Electing for change in law
THE electoral laws of Hong Kong stipulate a person will be disqualified from seeking election if he has been sentenced in any territory to imprisonment for a term exceeding three months in the past 10 years.
Interpretation of the law, however, should be based on its principle which is to exclude bona fide criminals from seeking public office. If it excludes persons who have been imprisoned because of political persecution, then Vaclav Havel, Lech Walesa, Nelson Mandela, Mahatma Gandhi, Aung San Suu Kyi and a long list of other freedom fighters who all resisted the vicious repressions of authoritarian regimes would be ineligible for public office. How preposterous.
Lau Shan-ching sacrificed 10 years of his life for his struggle against tyranny for freedom and democracy, and represents the conscience of the people of Hong Kong and China. Mr Lau's integrity and perseverance, determination to battle repression, and refusal to compromise with his captors set an excellent example of personal heroism in the heart of the people of Hong Kong.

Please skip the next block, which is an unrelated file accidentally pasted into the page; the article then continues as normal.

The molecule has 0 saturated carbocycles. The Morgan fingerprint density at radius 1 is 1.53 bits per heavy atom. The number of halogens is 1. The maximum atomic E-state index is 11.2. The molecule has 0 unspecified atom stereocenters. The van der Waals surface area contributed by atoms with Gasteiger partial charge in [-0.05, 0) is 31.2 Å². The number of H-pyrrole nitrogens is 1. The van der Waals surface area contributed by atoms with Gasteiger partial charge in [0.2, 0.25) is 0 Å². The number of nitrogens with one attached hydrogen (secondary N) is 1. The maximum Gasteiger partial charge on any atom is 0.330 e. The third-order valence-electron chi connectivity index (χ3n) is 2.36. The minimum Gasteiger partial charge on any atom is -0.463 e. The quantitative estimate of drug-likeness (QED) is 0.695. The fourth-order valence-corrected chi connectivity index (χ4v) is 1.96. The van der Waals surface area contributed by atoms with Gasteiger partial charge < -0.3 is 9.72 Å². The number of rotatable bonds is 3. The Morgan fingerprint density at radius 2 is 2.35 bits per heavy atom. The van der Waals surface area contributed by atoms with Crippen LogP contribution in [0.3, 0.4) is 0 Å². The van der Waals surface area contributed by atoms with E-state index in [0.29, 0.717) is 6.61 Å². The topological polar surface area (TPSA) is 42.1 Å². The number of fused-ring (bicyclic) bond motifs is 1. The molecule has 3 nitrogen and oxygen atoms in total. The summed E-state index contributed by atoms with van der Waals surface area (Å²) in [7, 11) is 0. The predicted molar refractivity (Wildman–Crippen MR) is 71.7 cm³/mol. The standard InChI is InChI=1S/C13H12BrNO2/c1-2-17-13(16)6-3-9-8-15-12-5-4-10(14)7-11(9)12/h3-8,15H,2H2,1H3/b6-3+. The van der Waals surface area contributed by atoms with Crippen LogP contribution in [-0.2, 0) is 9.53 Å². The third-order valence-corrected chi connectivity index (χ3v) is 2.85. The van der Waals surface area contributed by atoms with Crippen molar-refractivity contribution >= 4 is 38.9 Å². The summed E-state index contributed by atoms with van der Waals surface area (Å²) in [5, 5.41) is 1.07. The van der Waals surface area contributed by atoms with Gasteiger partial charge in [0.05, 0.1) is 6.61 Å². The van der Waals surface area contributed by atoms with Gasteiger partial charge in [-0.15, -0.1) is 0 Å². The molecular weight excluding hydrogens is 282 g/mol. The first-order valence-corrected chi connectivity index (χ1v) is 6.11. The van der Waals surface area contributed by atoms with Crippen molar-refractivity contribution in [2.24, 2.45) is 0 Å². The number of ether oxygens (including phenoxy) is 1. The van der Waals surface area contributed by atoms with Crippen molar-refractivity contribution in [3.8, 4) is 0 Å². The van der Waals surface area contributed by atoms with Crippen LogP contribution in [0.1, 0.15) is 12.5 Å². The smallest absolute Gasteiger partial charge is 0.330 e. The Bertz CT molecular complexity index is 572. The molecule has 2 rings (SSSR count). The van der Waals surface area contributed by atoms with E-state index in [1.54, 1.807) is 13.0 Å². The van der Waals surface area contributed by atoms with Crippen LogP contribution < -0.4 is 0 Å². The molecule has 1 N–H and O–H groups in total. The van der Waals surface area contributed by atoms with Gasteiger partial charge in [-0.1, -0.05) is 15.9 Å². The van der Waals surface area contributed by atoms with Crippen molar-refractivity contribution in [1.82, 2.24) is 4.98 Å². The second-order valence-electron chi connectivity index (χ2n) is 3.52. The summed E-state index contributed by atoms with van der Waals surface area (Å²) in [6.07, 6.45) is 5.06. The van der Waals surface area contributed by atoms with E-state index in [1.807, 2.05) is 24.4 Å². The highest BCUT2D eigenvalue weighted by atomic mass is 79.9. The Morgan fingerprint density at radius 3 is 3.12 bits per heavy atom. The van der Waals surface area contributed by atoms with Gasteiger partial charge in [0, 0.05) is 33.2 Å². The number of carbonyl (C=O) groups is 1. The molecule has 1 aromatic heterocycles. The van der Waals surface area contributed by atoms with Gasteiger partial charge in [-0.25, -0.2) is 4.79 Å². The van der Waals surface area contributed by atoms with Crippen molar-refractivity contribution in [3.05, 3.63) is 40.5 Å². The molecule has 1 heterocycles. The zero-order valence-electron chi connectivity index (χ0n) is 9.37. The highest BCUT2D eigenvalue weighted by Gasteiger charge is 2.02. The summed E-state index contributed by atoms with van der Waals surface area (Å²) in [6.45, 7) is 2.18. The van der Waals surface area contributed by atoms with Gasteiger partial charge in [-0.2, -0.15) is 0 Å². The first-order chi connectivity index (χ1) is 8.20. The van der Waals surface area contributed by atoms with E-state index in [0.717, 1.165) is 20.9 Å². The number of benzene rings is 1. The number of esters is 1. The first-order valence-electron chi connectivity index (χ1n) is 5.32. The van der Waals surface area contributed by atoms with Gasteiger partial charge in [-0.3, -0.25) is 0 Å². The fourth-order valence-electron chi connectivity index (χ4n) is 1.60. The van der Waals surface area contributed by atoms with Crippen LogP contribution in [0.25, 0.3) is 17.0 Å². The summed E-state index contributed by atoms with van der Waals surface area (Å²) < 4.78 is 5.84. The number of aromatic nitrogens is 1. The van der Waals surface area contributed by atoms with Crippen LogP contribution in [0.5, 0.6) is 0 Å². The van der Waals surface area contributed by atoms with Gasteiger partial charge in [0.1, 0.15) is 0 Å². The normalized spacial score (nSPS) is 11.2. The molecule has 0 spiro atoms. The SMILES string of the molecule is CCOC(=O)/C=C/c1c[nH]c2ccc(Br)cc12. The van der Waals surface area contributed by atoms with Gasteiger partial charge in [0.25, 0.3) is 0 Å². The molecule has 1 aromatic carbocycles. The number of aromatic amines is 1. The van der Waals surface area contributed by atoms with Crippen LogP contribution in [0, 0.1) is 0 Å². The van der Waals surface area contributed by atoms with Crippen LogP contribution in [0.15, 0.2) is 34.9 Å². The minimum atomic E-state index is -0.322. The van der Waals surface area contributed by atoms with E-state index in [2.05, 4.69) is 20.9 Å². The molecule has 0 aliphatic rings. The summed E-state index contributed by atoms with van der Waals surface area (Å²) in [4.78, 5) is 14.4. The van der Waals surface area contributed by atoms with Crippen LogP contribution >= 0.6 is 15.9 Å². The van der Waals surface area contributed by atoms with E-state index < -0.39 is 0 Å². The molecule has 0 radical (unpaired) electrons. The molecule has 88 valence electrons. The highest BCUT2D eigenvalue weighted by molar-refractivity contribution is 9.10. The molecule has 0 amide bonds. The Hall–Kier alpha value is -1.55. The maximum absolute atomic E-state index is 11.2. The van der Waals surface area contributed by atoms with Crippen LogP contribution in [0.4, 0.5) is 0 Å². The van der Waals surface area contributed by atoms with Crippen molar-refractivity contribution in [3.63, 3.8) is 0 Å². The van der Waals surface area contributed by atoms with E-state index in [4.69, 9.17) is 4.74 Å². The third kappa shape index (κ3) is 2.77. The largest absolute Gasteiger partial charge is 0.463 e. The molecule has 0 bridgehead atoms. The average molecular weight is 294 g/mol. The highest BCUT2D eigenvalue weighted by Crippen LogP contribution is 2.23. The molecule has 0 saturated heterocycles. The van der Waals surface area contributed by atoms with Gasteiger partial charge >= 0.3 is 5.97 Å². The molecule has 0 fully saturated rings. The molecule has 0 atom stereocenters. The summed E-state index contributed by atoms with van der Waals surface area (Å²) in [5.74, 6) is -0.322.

In the run-up to 1997, with less than three years to go, Hong Kong needs more people like Mr Lau to run public offices.
We do not need people who are as changeable as a weathercock to adapt to the liking of their new masters to sit on the district boards. If it is the law which prevents Mr Lau from seeking public office, repeal it.
Let the people of Hong Kong decide his suitability to the job, and not the cowardly bureaucrats who labelled him as a ''criminal''.
If criminals exist in this issue, it is the bureaucrats who are criminals of their own conscience rather than Mr Lau himself, who should be hailed as a fine example of a freedom fighter who represents the power of the powerless. Hong Kong should be proud of him.
Y. K. LEUNG Kowloon